Ladakh leaders to withdraw call for polls boycott after meeting Amit Shah

The meeting comes amidst the continuing stand-off between the Indian Army and China?s PLA along the 3,400 km-long Line of Actual Control in eastern Ladakh. This was Amit Shah?s second major meeting within a week.

Ladakh leaders to withdraw call for polls boycott after meeting Amit Shah

New Delhi: The political turmoil which was brewing in Ladakh over the past several days seems to have abated following the intervention of Union Home Minister Amit Shah.

On Saturday, Amit Shah had discussed various issues concerning Ladakh during a meeting with public representatives from the union territory. 

Senior Ladakhi leaders Thiksay Rinpoche (former Rajya Sabha MP), Thupstan Chhewang (former Lok Sabha MP) and Chhering Dorje (former Minister of Jammu and Kashmir) met Amit Shah at his residence  on behalf of the people of Ladakh.

Union Sports Minister Kiren Rijiju, Union Minister of State for Home G Kishan Reddy, Union Home Secretary Ajay Bhalla and Director of Intelligence Bureau Arvind Kumar were also present at the meeting.

”Union Home Minister @AmitShah met with former MP Thupstan Chhewang, former MP Thiksay Rinpoche, former Minister Chering Dorjay Lakrook & other public representatives of Union Territory of Ladakh in New Delhi,” Amit Shah’s office posted on Twitter. 

An official from the home ministry informed that several issues and demands by political leaders of Ladakh were discussed during the meeting.

The Union Home Minister assured the delegation that the central government is committed to empower the LAHDC of Leh and Kargil and safeguard the interests of the people of the UT of Ladakh.

The meeting comes amidst the continuing stand-off between the Indian Army and China’s PLA along the 3,400 km-long Line of Actual Control in eastern Ladakh. This was Amit Shah’s second major meeting within a week.

Last Sunday, the home minister held a meeting with a high-level delegation headed by Assam Chief Minister Sarbananda Sonowal to discuss issues like the National Register of Citizens and implementation of a key clause of the Assam Accord, among others.

The delegation from Ladakh has agreed to withdraw the call for a boycott of Ladakh Autonomous Hill Development Council (LAHDC) elections scheduled on October 16 after a meeting with Union Home Minister Amit Shah.

The delegation has also promised its wholesome support to the smooth conduct of these elections.

"The delegation was assured that all issues related to Ladakhi language, demography, ethnicity, land and jobs will be considered positively and taken care of," an official from the Ministry of Home Affairs (MHA) said.

"A dialogue between a larger Ladakhi delegation comprising of representatives from Leh and Kargil districts under the aegis of 'Peoples Movement for Constitutional Safeguard under VIth Schedule' and the Home Ministry will commence after 15 days of the culmination of LAHDC elections," the official added.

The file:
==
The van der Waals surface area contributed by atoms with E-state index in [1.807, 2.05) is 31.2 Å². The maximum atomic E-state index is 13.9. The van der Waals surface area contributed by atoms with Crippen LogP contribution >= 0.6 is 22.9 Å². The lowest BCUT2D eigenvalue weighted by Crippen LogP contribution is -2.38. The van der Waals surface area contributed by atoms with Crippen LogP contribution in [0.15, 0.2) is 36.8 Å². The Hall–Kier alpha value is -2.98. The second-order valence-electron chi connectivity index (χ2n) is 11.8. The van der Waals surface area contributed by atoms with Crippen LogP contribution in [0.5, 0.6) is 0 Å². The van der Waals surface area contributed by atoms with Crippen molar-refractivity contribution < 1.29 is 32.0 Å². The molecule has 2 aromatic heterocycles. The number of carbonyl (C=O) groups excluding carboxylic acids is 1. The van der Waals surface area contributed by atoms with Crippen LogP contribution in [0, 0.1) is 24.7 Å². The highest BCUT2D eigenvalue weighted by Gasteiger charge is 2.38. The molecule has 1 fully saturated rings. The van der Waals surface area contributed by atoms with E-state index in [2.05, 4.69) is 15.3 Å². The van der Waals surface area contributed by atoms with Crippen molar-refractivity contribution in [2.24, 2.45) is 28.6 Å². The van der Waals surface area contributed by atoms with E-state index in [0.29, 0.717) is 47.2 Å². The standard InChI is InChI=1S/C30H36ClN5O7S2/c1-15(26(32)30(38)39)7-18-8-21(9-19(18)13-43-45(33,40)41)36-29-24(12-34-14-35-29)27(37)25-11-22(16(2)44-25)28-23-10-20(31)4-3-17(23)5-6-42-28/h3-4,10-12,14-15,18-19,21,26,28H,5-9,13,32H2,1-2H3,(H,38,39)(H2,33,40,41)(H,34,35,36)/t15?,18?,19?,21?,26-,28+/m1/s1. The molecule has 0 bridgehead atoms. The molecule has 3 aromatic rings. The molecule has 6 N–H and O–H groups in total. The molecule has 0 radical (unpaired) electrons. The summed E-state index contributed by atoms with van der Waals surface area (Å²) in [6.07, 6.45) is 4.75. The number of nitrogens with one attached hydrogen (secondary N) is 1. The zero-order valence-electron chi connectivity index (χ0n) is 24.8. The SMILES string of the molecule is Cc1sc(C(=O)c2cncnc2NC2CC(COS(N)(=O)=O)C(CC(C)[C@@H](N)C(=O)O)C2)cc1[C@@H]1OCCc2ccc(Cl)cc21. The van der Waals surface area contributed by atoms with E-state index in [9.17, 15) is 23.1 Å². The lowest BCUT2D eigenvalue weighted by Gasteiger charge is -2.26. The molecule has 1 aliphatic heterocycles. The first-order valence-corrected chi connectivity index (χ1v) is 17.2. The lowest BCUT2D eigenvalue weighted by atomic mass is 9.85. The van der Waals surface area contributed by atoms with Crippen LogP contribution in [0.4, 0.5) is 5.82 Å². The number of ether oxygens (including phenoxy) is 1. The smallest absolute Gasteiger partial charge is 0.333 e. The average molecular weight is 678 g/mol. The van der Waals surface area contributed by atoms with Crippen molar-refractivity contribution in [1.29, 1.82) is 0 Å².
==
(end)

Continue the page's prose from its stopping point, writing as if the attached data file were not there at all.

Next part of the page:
"Any decision after the dialogue will be taken in consultation with the representatives from Leh and Kargil. It will explore all avenues towards this objective."

Another official said that the central government is open to discuss protection available under the 6th Schedule of the Constitution of India while looking into issues related to the people of Ladakh.

In an unprecedented move, Ladakh earlier came together and announced to boycott the LAHDC elections in order to safeguard the region's demography, environment and diversity.

Under the apex body 'People's Movement for Sixth Schedule for Ladakh', it was decided to boycott the LAHDC elections "till such time the constitutional safeguard under Sixth Schedule on the lines of Bodo Territorial Council is not extended to UT Ladakh and its people, a release signed by leaders cutting across party lines had announced.

The Sixth Schedule of the Constitution (Article 244 (2) and 275 (1)) protects tribal populations and provides considerable autonomy to vulnerable communities through the creation of Autonomous Development Councils (ADCs).

Parts of Assam, Tripura, Meghalaya and Mizoram are covered by it.

The move was significant as religious bodies from the Christian, Muslim and Buddhist communities, including the all-powerful Ladakh Buddhist Association, had put their weight behind the protest.

All political parties, including the Bharatiya Janata Party (BJP), had come together on this specific demand.

In August last year, the Union government abrogated Articles 370 and 35A of the Constitution and bifurcated the state of Jammu and Kashmir to made Ladakh a Union Territory.

While Ladakhis were happy, they were apprehensive about their future for two reasons. First, the UT status came without a legislature, which effectively rendered the democratically-elected LAHDC toothless to take crucial decisions concerning the region.

With 97 percent of the region marked as tribal, there were fears that without land or employment guarantees, Ladakhis stood the risk of getting reduced to a minority.

Second, after the announcement of the Citizenship (Amendment) Act by the Union government, the religiously diverse people were apprehensive about the communal divides that it might create.

But they decided to wait out the situation to see what the government would do. However, even as India faces the COVID-19 pandemic and tension with China in eastern Ladakh, the LAHDC elections were not postponed. The Union government decided to push through with the elections regardless of the will of the people.

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